Okay, the wind hasn't stopped, and likely won't any time soon. But itís getting warmer out on the water, and an encouraging number of fish have moved shallow. Some are even biting.
My big boat is sitting where I parked it late last fall, and the big lakes around here are pretty much empty of boaters. But nothing but common sense says you canít get out in smaller waters, in your belly boat or kayak. Fishing from the bank is an obvious alternative. But that darned wind limits the number of spots where a guy or gal can cast from shore, and this year it just won't blow long from the same direction.
So just get out in the water any way you can. For me, thatís fishing smaller waters in the smallest of watercraft. If you want to suggest alternatives, like how to succeed from the shore, or ski boats, jet skis, kayaks or paddleboards, please share with the rest of us.
We all have theories on how to fish whenever weather, spouse and wisdom all scream at us to stay home and do chores. Here are a few of mine; probably not applicable in other parts of the planet, but arguably workable sometimes along the Colorado Front Range.
1. Pick a place with a bit of a wind break (good luck with that one), get on the water early, and do your best to get off around noon. This is decent advice at any time on wind-swept western waters. But this season it seems afternoon winds are coming even earlier in the day.
2. Pay attention, at least this once, to the common-sense rules we know we should follow: (I learned the hard way at an early age to study the far shore to identify a safe emergency place to exit the water. Paths around a pond can be God-sent) And wear your life vest. Also, even introverts should fish with a buddy.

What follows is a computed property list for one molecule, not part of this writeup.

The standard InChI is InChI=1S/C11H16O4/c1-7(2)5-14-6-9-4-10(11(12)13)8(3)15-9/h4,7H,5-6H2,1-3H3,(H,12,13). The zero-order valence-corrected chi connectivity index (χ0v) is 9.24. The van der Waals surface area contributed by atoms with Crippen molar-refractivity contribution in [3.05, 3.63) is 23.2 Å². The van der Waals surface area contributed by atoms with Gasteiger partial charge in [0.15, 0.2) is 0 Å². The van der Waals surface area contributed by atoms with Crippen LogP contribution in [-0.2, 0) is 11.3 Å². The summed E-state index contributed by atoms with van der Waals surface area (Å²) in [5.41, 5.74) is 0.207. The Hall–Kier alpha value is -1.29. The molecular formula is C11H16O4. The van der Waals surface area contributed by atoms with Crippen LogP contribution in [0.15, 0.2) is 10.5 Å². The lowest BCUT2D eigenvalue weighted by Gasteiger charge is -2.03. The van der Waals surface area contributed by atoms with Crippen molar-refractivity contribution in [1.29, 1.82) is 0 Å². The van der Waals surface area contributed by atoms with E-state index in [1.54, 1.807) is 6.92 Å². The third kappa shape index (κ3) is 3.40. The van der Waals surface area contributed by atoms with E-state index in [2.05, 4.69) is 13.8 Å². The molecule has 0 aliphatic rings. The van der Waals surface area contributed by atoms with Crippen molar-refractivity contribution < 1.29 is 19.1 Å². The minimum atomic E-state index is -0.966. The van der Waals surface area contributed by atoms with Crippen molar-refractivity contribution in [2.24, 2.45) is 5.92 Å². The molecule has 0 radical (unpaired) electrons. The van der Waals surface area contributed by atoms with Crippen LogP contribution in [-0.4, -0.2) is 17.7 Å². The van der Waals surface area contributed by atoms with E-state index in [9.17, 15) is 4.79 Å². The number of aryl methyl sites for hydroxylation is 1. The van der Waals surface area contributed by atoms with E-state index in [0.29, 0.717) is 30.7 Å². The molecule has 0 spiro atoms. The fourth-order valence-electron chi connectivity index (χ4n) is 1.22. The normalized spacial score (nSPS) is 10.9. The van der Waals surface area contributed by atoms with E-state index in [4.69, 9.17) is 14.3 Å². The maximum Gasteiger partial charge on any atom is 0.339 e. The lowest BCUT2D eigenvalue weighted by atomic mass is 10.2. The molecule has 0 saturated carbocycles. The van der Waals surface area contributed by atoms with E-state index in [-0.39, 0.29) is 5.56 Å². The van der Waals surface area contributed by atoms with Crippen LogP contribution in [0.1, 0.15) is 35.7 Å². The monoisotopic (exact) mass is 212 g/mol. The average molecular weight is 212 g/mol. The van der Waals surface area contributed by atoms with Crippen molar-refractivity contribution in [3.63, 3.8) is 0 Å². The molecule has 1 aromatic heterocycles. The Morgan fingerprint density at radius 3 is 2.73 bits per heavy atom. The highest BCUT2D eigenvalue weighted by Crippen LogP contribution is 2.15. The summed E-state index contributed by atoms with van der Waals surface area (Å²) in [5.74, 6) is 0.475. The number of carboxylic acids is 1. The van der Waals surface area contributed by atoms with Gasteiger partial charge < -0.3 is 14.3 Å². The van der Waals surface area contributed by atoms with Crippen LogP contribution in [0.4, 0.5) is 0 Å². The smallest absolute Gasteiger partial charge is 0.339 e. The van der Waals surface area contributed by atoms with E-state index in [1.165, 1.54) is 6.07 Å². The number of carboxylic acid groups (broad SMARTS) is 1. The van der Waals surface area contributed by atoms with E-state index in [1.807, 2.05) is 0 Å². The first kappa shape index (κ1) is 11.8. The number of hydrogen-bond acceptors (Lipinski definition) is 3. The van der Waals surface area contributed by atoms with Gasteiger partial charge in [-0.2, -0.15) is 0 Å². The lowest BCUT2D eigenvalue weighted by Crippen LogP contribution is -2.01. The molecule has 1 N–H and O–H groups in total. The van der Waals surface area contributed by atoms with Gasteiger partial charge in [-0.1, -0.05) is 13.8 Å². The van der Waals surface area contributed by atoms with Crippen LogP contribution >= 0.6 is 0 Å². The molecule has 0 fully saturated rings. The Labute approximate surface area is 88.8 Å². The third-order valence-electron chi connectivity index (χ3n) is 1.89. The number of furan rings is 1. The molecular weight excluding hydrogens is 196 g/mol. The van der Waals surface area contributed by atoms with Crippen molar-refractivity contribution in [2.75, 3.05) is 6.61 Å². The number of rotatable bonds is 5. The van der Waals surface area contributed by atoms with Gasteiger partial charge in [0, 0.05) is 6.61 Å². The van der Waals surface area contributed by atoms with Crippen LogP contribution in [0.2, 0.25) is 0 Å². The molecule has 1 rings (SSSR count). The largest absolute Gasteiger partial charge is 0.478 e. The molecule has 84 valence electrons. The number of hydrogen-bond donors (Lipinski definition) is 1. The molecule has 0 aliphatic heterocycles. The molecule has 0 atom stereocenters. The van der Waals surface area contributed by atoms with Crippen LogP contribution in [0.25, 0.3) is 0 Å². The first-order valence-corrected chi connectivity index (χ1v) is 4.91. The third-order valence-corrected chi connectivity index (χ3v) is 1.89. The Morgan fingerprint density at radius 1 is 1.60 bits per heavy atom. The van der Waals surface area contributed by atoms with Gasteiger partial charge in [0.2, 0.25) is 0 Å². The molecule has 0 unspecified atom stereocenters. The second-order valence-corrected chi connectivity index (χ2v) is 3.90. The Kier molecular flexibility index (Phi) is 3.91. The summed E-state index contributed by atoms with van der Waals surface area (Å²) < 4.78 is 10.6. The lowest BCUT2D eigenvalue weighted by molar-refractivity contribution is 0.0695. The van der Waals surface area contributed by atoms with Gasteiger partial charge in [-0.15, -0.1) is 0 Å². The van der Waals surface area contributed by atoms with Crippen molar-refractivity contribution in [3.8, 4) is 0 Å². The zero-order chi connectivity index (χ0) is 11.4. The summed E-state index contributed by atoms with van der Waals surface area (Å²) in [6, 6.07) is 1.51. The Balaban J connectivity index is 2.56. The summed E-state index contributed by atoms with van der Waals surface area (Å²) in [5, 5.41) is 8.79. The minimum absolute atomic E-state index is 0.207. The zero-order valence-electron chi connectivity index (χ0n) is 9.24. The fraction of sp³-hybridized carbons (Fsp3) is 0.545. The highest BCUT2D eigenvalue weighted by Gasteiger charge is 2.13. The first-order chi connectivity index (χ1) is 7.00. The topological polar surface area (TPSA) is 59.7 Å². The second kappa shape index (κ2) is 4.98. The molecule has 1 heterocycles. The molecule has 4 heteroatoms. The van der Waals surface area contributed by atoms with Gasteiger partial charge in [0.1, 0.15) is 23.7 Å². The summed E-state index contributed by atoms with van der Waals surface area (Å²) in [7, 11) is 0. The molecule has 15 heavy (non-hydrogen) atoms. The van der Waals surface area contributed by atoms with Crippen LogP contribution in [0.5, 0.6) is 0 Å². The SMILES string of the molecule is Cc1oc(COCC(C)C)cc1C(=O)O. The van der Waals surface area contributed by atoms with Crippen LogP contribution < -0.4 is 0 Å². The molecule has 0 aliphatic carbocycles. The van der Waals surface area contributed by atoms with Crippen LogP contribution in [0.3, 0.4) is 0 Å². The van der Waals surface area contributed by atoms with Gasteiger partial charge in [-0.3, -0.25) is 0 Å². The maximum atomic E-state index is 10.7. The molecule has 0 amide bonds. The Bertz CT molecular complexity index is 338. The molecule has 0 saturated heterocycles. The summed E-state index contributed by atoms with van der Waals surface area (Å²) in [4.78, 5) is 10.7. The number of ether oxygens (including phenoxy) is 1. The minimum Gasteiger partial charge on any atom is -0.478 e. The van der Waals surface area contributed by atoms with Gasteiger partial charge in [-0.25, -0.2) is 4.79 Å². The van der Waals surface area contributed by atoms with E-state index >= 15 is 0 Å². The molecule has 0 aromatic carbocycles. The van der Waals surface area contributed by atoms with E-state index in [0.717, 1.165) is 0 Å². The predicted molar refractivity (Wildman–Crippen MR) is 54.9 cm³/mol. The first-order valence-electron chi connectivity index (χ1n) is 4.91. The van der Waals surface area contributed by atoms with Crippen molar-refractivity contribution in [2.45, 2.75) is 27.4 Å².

(Quick aside:) About a week ago a friend of mine (okay, it was Wayne, a retired Coast Guarder who should have known to stay home that day) was belly boating in southern Wyoming. He was with a friend who suffered a broken fin at the perfect time and place - right in the middle of that Wyoming lake. Wayne swears it took at least an hour and a quarter for him to haul the two of them to shore, and that time estimate sounds specific enough to be believable. (Wouldnít you have loved watching that scene from shore?) Contrary to this example, and to what spouses and big boaters believe, float tubes are usually remarkably stable, even as they bob you up and down. But even I will concede they move kind of slowly and it can be rough heading east in a westbound gale. On the other hand, you tend to fish an area thoroughly.
3. Pay close attention to the many things youíve learned about casting under windy conditions, beyond the obvious preference for casting with the wind. Bait casters rely on heavy lines and heave great big old heavy, compact lures. Spinning gear folk, particular ones who stick to ultralight when conditions scream heavy, usually learn the hard way how to cope: And darned if I know what fly casters do, even when it's calm.
4. All of us just fish with the wind when we can. And when you canít, remember how wind works: keep your cast low and level to the water, down where the wind sometimes doesnít howl quite so fiercely. If you get out and cast into the wind often enough, you somehow unconsciously begin to do things that minimize wind knots and slack lines. Do switch to heavier gear if you must. And make sure not to wind your line too loosely on the spool. Thatís probably my most useful advice for spin fishermen, particularly ultralight fanatics: when it comes to braid, under any conditions, keep your line TIGHT on the reel, starting with the way you add it to your spool. And if you have a reel spooled with newer braid, use that one and save other gear for a calmer day. Good old braid stays strong and supple; the stuff seems to last forever. But Iím pretty sure itís true what they say about that slick coating on braid eventually wearing off, leading you toward wind knots.
Thatís enough advice; truth to tell, even crafty old timers are annoyed when the wind picks up to a steady 20 or 25 mph. Doesnít mean you shouldnít be fishing.